When new players sit down at the poker tables, all they see in front of them is a huge pile of chips. With a lack of crucial concepts, it’s hard to know the value of those chips. In cash-game poker, the chips usually equate to real money, yet in tournaments, the chips represent your “score” or place and don’t correlate with cash values in the same way.
Add to this another confusion. In any game of poker, the big blind determines the compulsory bets that players must make each round as well as the minimum bet that you can make. The blind levels determine the pace of play. For this reason, it is useful to think about your stack size in the number of big blinds it represents.
Stack Sizes in Big Blinds
Let’s say that you have a stack size of 20,000 chips. That’s a lot! Well, in truth, it depends on the blind levels. It’s all relative.
When the blinds are 100/200, then you have 200BB, which is considered quite a deep stack that allows you to play flexible poker. When you have the same stack, and the blinds are 1,000/2,000, you only have 20BB, and your relative stack size is quite short. Soon you will be in danger of losing all your chips as the big blinds force you to bet.
That is why experienced players talk about their stack size in big blinds. They say, “I have 28BB in my stack.” That gives a standardized way to talk about and analyze hands, but more importantly, it also defines how you should play, both psychologically and mathematically.
Broadly speaking, the bigger your stack compared to the blind levels, the more strategy you have available, and the shorter your stack compared to the blinds, the more your options reduce — until your only one left is to shove all-in pre-flop!
There’s also a psychological element. When your stack is much bigger than your opponents, you force them to make decisions that could cost them their tournament life. The common poker strategy for chip leaders is to apply pressure to medium stacks and weaker players who are likely to fold. In this respect, big stacks also give you mental leverage.
That may all seem quite complex, but then again, poker is not a simple game. For now, all you need to remember is that you should think about your stack in the number of big blinds. Doing so will make it easier to calculate how long you can survive in the tournament, and how you should play against your opponents.
Short to Medium Stacks
Let’s say you have a stack of 2,000 chips. The blinds are at 100/200, with an ante of 10. That means that on a nine-person table, a single round sat at the table, without making any voluntary bets, costs you 390 chips. You would have no chips left if you didn’t make a move for the next five rounds. Even further, the blinds could go up again, and you will end up with even fewer chips, and even less time to make your move.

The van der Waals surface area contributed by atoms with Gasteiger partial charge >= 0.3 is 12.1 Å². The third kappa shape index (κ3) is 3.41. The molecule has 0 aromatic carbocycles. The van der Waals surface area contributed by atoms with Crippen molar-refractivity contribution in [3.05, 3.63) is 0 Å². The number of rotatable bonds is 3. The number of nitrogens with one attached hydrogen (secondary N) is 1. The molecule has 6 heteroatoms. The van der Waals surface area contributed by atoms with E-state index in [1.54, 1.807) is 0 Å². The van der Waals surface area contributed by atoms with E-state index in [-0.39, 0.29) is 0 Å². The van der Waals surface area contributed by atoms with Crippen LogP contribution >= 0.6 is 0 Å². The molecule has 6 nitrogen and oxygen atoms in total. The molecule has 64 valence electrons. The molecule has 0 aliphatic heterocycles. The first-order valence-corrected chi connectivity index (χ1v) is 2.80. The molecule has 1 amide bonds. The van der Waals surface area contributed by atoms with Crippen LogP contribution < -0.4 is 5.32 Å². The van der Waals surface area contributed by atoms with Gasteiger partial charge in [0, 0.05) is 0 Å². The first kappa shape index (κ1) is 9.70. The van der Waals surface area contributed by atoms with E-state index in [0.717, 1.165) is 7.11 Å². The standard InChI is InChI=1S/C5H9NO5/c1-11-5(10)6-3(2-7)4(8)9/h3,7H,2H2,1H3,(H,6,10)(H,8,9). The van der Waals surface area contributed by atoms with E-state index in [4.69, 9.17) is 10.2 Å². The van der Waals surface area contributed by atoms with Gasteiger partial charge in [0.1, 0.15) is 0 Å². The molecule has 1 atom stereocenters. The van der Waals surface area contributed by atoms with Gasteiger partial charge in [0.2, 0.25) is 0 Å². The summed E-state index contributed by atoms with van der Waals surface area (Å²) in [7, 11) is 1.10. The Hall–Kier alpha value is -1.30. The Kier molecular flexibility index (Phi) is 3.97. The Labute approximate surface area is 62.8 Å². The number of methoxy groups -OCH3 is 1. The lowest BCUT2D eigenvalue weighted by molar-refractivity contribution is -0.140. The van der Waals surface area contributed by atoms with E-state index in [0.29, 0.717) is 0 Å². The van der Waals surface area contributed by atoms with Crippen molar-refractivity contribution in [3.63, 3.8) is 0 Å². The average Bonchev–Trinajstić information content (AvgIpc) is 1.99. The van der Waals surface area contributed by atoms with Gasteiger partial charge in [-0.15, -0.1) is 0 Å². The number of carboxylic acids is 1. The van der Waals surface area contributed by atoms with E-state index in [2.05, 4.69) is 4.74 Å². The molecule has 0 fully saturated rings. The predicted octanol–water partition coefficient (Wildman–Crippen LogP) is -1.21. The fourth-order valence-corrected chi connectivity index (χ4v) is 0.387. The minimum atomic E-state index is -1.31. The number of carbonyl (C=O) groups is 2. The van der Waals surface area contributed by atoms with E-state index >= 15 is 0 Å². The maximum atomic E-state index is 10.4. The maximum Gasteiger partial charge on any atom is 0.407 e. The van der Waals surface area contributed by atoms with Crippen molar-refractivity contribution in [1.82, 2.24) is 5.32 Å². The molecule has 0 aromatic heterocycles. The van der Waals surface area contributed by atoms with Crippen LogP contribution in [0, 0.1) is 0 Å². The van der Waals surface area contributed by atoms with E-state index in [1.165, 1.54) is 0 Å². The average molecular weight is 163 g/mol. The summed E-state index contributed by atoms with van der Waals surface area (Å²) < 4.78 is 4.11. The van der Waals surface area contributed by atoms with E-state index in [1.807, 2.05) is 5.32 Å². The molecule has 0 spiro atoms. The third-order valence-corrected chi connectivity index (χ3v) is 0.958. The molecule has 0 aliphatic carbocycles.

10BB stacks are considered in the “danger zone.” So, if your stack has dwindled to this size, you only have one move left: to shove all in pre-flop. You should still look to pick your spot and either steal the blinds or shove for value and hope to double up.
Shoving to steal with this stack is quite profitable, as you are only risking 10BB to win a possible 2BB, and you still have the chance to double up if called. Remember, the fewer people to make a fold, the more effective a steal will be.
When you have 15BB, you are still in a similar position. You can’t raise-fold pre-flop, and any raise other than a shove will look suspicious. You could three-bet all-in for value, but you don’t have the fold equity to do this as with a bluff. You should shove to steal and for value, but with a tighter range than if you had 10BB.
Anything from 16BB– 25BB (preferably on the higher end) is considered a perfect “re-shove stack.” Your best option with this stack size is to re-shove all-in against players who are too aggressive with their open raises but are likely to fold to any resistance. Re-steals will add a lot of chips to your stack but be sure to mix up your range so that you can double up with strong hands.
Medium to Big Stacks
Chip stacks of around 26–35BB are quite common in cash games and in multi-table tournaments. These stacks are considered “playable” in that most of the options and moves are available to you. You can raise-fold pre-flop, three-bet with decent hands, raise and play hands post-flop, make the most of implied odds with flush draw and pocket pair hands, and much more.
As you get toward 35–50BB, you are in the zone of total freedom. As long as a move has a positive expected value, then it is open to you. With these blind levels, the trick is in not losing all your stack by tilting or making a silly mistake. You need to protect deeper stacks by controlling the pot with mediocre holdings, and by not playing hands with bad reverse implied odds. For example, spewing a 50BB stack with A-T to your opponent’s A-K is a bad idea! Instead, selectively target tight players and confront loose players only with solid hands.
It’s worth mentioning that many SNGs and quite a few turbo format MTTs have stack sizes and blind structures, which leave you with short stacks early. It’s rare that you will have a 50BB stack for longer than a few blind levels in these games, so it’s critical to open and create action while you can.
Deeper stacks also require more learning. With more options, and more opportunity to lose a lot of chips as well as win a great deal, you need to have a sophisticated poker game. Many new players choose to build up their skills playing shorter stack games with 25BB stacks first. Whichever games you play, however, remember to always consider your stack sizes and your opponent’s, too. Think in big blinds, and you will soon understand the edge it gives you.